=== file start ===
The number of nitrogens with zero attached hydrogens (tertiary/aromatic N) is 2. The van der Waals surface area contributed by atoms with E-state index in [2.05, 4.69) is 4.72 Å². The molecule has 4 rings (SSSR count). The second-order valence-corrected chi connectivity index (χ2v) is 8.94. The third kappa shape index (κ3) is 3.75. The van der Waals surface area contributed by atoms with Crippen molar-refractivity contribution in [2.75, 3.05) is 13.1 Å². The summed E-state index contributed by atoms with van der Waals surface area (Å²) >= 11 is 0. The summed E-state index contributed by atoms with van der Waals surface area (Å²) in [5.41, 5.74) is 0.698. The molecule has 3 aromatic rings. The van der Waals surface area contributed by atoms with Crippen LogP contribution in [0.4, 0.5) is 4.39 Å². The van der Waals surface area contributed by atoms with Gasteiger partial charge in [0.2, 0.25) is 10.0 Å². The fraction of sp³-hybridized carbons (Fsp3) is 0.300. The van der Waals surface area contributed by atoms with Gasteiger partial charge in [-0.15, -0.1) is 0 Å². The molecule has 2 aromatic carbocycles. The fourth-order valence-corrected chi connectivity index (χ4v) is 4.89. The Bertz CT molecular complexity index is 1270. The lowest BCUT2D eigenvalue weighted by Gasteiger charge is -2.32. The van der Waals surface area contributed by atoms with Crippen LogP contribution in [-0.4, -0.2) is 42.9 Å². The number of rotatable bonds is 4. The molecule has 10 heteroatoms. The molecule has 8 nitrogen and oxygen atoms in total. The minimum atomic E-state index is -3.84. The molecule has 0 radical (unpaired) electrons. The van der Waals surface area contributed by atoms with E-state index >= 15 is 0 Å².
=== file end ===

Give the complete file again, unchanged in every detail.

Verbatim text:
The number of nitrogens with zero attached hydrogens (tertiary/aromatic N) is 2. The van der Waals surface area contributed by atoms with E-state index in [2.05, 4.69) is 4.72 Å². The molecule has 4 rings (SSSR count). The second-order valence-corrected chi connectivity index (χ2v) is 8.94. The third kappa shape index (κ3) is 3.75. The van der Waals surface area contributed by atoms with Crippen molar-refractivity contribution in [2.75, 3.05) is 13.1 Å². The summed E-state index contributed by atoms with van der Waals surface area (Å²) >= 11 is 0. The summed E-state index contributed by atoms with van der Waals surface area (Å²) in [5.41, 5.74) is 0.698. The molecule has 3 aromatic rings. The van der Waals surface area contributed by atoms with Crippen LogP contribution in [0.4, 0.5) is 4.39 Å². The van der Waals surface area contributed by atoms with Gasteiger partial charge in [0.2, 0.25) is 10.0 Å². The fraction of sp³-hybridized carbons (Fsp3) is 0.300. The van der Waals surface area contributed by atoms with Gasteiger partial charge in [-0.15, -0.1) is 0 Å². The molecule has 2 aromatic carbocycles. The fourth-order valence-corrected chi connectivity index (χ4v) is 4.89. The Bertz CT molecular complexity index is 1270. The lowest BCUT2D eigenvalue weighted by Gasteiger charge is -2.32. The van der Waals surface area contributed by atoms with Crippen LogP contribution in [-0.4, -0.2) is 42.9 Å². The number of rotatable bonds is 4. The molecule has 10 heteroatoms. The molecule has 8 nitrogen and oxygen atoms in total. The minimum atomic E-state index is -3.84. The molecule has 0 radical (unpaired) electrons. The van der Waals surface area contributed by atoms with E-state index >= 15 is 0 Å².